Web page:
Thymosin (T) β4 is a polypeptide composed of 43 amino acids that is widely distributed in the body. Tβ4 is purified from the thymus4 and was shown to enhance angiogenesis and wound healing by promoting the differentiation and migration of vascular endothelial cells;5 treatment with Tβ4 for 4 days potently stimulated angiogenesis in diabetic rats.6 Tβ4 also increased myocardial microvessel density and the expression of vascular endothelial growth factor in patients with myocardial infarction.5 The protective effect of Tβ4 has also been reported in animal models of stroke.7,8 However, it remains unclear how Tβ4 prevents ischemic injury. This was investigated in the present study in an oxygen-glucose deprivation/reperfusion (OGD/R)-induced neuronal injury model established in primary cultures of rat cortical neurons.

Materials and methods

Cortical neuron cultures

Neonatal rats were sacrificed within 48 h and after sterilization with 75% alcohol, the skull was opened with ophthalmic forceps. The brain tissue was dissected and placed in pre-cooled Hank’s equilibrium salt solution and cut into pieces about 1 mm3 in size and digested in 0.125% trypsin at 37 °C. Dissociated cells were cultured in neurobasal medium supplemented with fetal bovine serum (FBS; Hyclone, Logan, UT, USA), B27, and β-nerve growth factor. After filtration through a 70-mesh sieve, the cells were centrifuged and resuspended in fresh Dulbecco’s Modified Eagle’s Medium containing 10% FBS. All animals were treated in accordance with the Guide for the Care and Use of Laboratory Animals, and all experiments were approved and performed according to the guidelines of the Ethics Committee of Ethics Committee of Qingyuan People’s Hospital (Qingyuan, China).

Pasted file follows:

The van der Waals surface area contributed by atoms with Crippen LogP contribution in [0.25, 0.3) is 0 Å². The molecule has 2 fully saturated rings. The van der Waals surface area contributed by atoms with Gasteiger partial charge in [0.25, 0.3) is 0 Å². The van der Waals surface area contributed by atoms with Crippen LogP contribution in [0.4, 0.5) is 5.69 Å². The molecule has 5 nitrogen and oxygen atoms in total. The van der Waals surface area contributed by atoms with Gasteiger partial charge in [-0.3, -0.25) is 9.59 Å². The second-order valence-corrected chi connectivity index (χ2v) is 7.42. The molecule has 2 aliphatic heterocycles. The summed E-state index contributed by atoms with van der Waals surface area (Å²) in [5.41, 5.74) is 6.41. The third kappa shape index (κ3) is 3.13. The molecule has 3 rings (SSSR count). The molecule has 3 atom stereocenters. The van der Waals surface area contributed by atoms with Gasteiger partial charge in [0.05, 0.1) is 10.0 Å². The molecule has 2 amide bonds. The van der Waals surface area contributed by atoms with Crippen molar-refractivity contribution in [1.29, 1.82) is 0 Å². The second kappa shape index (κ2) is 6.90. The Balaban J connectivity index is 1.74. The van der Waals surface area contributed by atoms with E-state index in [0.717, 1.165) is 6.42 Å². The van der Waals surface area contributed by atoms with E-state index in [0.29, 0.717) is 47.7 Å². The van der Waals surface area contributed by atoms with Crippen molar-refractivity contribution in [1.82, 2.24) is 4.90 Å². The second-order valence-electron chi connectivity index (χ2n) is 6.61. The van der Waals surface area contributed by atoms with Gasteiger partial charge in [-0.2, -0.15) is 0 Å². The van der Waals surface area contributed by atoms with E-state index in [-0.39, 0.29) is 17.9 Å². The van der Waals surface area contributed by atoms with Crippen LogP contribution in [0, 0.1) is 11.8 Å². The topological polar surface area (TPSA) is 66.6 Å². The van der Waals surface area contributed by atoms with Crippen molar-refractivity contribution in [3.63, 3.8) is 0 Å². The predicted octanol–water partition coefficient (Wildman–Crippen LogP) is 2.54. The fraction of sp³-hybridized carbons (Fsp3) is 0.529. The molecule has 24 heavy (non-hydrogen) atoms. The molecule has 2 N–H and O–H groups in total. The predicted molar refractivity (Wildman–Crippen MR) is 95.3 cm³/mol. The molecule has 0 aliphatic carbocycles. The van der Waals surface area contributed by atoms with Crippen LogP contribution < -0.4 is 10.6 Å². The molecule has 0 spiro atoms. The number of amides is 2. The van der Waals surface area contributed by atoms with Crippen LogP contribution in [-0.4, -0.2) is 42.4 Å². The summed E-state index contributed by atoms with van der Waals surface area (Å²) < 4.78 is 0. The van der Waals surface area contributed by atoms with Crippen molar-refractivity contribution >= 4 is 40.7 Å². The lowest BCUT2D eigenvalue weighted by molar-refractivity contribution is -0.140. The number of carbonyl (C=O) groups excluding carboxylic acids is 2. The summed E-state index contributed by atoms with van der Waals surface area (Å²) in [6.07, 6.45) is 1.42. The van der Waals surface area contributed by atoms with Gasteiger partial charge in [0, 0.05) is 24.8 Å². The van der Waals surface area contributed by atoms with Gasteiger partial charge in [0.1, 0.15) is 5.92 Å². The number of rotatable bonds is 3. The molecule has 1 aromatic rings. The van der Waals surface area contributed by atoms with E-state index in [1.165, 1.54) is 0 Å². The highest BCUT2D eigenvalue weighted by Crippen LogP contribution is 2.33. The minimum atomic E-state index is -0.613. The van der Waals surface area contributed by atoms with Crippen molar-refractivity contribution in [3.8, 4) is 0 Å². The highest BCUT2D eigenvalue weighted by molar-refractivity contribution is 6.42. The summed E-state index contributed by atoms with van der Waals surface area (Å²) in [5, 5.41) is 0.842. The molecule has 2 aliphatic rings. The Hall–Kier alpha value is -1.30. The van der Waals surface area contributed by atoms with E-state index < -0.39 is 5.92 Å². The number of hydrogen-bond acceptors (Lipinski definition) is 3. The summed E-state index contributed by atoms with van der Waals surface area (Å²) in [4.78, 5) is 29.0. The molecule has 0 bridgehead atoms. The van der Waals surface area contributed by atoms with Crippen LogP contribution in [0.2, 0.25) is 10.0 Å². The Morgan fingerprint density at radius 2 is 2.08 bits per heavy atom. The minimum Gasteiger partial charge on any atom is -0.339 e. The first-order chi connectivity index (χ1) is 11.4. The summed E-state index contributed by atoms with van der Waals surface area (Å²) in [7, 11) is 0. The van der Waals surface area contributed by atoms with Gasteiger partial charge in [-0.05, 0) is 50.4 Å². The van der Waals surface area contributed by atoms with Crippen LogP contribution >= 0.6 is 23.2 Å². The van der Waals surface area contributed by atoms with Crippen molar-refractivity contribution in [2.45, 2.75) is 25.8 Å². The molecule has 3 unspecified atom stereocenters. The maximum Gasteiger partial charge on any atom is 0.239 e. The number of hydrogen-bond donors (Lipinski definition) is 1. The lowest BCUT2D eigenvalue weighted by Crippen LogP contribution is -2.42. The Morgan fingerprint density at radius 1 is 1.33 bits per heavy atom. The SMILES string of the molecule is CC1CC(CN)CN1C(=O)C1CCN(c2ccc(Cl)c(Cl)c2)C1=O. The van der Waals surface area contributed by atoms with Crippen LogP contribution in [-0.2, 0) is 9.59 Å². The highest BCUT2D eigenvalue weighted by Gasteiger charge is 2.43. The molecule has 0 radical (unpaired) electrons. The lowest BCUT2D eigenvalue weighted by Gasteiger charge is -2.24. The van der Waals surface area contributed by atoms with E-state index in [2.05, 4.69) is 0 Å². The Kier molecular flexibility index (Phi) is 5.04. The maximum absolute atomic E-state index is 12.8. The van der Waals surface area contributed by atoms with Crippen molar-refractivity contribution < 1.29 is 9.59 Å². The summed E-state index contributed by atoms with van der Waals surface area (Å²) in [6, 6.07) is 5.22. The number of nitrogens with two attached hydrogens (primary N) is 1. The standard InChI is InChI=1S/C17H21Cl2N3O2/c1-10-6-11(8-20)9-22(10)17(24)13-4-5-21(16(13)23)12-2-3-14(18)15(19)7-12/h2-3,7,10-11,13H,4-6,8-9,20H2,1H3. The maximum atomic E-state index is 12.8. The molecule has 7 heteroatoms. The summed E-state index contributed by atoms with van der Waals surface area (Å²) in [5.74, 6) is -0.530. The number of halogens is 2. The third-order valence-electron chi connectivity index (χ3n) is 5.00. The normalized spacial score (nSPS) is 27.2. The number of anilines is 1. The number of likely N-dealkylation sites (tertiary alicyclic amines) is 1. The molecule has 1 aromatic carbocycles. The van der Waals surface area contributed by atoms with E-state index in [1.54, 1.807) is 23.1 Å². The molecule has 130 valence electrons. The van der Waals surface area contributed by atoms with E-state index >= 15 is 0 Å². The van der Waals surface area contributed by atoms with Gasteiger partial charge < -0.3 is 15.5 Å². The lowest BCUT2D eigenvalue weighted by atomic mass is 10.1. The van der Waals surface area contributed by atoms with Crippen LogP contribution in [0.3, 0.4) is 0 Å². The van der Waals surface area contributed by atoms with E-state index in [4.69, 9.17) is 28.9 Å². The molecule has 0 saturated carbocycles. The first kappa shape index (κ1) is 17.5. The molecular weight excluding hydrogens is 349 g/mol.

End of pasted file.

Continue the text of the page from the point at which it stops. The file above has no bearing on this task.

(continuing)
Immunofluorescence analysis